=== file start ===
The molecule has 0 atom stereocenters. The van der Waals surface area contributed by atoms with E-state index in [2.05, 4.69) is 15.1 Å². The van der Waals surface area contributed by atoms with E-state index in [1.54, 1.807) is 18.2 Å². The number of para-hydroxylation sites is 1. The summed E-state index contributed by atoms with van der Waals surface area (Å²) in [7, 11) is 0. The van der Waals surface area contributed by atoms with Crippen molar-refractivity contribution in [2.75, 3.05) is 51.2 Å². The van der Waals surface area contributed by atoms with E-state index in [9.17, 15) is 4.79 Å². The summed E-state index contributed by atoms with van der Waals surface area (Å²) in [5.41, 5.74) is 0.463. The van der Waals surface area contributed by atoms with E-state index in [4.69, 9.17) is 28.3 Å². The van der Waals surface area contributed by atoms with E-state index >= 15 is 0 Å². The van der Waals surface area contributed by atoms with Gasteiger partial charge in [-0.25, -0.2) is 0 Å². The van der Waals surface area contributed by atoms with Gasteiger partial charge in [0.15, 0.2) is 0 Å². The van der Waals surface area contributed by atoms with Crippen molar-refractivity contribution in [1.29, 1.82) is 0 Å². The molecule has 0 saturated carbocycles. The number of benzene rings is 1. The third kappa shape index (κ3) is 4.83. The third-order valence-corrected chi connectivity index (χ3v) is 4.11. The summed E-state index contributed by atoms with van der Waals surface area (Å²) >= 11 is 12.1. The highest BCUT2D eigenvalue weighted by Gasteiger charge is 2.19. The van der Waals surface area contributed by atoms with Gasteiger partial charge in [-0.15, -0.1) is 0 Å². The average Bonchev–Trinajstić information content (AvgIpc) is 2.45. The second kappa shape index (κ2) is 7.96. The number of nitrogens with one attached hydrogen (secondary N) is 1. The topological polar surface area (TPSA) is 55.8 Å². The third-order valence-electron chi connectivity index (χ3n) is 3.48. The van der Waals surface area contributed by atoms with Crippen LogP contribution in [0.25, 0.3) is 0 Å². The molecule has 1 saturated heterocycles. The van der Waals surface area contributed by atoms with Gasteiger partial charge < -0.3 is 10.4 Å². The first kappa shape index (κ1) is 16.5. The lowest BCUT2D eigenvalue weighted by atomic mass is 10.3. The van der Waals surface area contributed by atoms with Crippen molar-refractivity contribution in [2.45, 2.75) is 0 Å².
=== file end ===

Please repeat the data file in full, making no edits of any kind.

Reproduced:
The molecule has 0 atom stereocenters. The van der Waals surface area contributed by atoms with E-state index in [2.05, 4.69) is 15.1 Å². The van der Waals surface area contributed by atoms with E-state index in [1.54, 1.807) is 18.2 Å². The number of para-hydroxylation sites is 1. The summed E-state index contributed by atoms with van der Waals surface area (Å²) in [7, 11) is 0. The van der Waals surface area contributed by atoms with Crippen molar-refractivity contribution in [2.75, 3.05) is 51.2 Å². The van der Waals surface area contributed by atoms with E-state index in [9.17, 15) is 4.79 Å². The summed E-state index contributed by atoms with van der Waals surface area (Å²) in [5.41, 5.74) is 0.463. The van der Waals surface area contributed by atoms with E-state index in [4.69, 9.17) is 28.3 Å². The van der Waals surface area contributed by atoms with E-state index >= 15 is 0 Å². The van der Waals surface area contributed by atoms with Gasteiger partial charge in [-0.25, -0.2) is 0 Å². The van der Waals surface area contributed by atoms with Gasteiger partial charge in [0.15, 0.2) is 0 Å². The van der Waals surface area contributed by atoms with Crippen molar-refractivity contribution in [1.29, 1.82) is 0 Å². The molecule has 0 saturated carbocycles. The number of benzene rings is 1. The third kappa shape index (κ3) is 4.83. The third-order valence-corrected chi connectivity index (χ3v) is 4.11. The summed E-state index contributed by atoms with van der Waals surface area (Å²) >= 11 is 12.1. The highest BCUT2D eigenvalue weighted by Gasteiger charge is 2.19. The van der Waals surface area contributed by atoms with Gasteiger partial charge in [-0.15, -0.1) is 0 Å². The average Bonchev–Trinajstić information content (AvgIpc) is 2.45. The second kappa shape index (κ2) is 7.96. The number of nitrogens with one attached hydrogen (secondary N) is 1. The topological polar surface area (TPSA) is 55.8 Å². The third-order valence-electron chi connectivity index (χ3n) is 3.48. The van der Waals surface area contributed by atoms with Crippen LogP contribution in [0.25, 0.3) is 0 Å². The molecule has 1 saturated heterocycles. The van der Waals surface area contributed by atoms with Gasteiger partial charge < -0.3 is 10.4 Å². The first kappa shape index (κ1) is 16.5. The lowest BCUT2D eigenvalue weighted by atomic mass is 10.3. The van der Waals surface area contributed by atoms with Crippen molar-refractivity contribution in [2.45, 2.75) is 0 Å².